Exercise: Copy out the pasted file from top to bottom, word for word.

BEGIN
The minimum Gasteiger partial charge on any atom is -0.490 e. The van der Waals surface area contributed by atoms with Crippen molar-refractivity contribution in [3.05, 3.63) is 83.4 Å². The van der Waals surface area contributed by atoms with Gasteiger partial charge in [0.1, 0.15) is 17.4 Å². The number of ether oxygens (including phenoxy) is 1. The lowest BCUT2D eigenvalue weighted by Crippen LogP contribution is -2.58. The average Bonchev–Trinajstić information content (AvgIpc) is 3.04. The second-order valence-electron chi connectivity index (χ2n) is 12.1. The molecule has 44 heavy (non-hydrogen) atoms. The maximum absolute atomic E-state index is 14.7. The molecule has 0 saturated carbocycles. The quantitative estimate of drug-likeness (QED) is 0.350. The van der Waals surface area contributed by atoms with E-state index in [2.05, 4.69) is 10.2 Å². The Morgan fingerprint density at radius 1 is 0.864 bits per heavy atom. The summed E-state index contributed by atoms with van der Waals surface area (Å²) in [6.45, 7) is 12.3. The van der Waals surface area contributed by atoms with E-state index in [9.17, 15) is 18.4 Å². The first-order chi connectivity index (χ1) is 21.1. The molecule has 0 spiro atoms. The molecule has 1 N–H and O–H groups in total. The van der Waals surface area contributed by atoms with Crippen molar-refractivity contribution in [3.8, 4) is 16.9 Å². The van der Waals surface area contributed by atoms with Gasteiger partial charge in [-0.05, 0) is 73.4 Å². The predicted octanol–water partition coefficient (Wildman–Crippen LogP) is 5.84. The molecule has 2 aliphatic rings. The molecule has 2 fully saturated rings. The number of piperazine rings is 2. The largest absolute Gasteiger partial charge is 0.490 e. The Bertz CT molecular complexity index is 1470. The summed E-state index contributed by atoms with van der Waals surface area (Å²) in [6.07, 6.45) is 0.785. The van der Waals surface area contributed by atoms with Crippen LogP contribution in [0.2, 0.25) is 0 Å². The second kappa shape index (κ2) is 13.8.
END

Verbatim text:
The minimum Gasteiger partial charge on any atom is -0.490 e. The van der Waals surface area contributed by atoms with Crippen molar-refractivity contribution in [3.05, 3.63) is 83.4 Å². The van der Waals surface area contributed by atoms with Gasteiger partial charge in [0.1, 0.15) is 17.4 Å². The number of ether oxygens (including phenoxy) is 1. The lowest BCUT2D eigenvalue weighted by Crippen LogP contribution is -2.58. The average Bonchev–Trinajstić information content (AvgIpc) is 3.04. The second-order valence-electron chi connectivity index (χ2n) is 12.1. The molecule has 44 heavy (non-hydrogen) atoms. The maximum absolute atomic E-state index is 14.7. The molecule has 0 saturated carbocycles. The quantitative estimate of drug-likeness (QED) is 0.350. The van der Waals surface area contributed by atoms with E-state index in [2.05, 4.69) is 10.2 Å². The Morgan fingerprint density at radius 1 is 0.864 bits per heavy atom. The summed E-state index contributed by atoms with van der Waals surface area (Å²) in [6.45, 7) is 12.3. The van der Waals surface area contributed by atoms with E-state index in [9.17, 15) is 18.4 Å². The first-order chi connectivity index (χ1) is 21.1. The molecule has 0 spiro atoms. The molecule has 1 N–H and O–H groups in total. The van der Waals surface area contributed by atoms with Crippen molar-refractivity contribution in [3.8, 4) is 16.9 Å². The van der Waals surface area contributed by atoms with Gasteiger partial charge in [-0.05, 0) is 73.4 Å². The predicted octanol–water partition coefficient (Wildman–Crippen LogP) is 5.84. The molecule has 2 aliphatic rings. The molecule has 2 fully saturated rings. The number of piperazine rings is 2. The largest absolute Gasteiger partial charge is 0.490 e. The Bertz CT molecular complexity index is 1470. The summed E-state index contributed by atoms with van der Waals surface area (Å²) in [6.07, 6.45) is 0.785. The van der Waals surface area contributed by atoms with Crippen LogP contribution in [0.2, 0.25) is 0 Å². The second kappa shape index (κ2) is 13.8.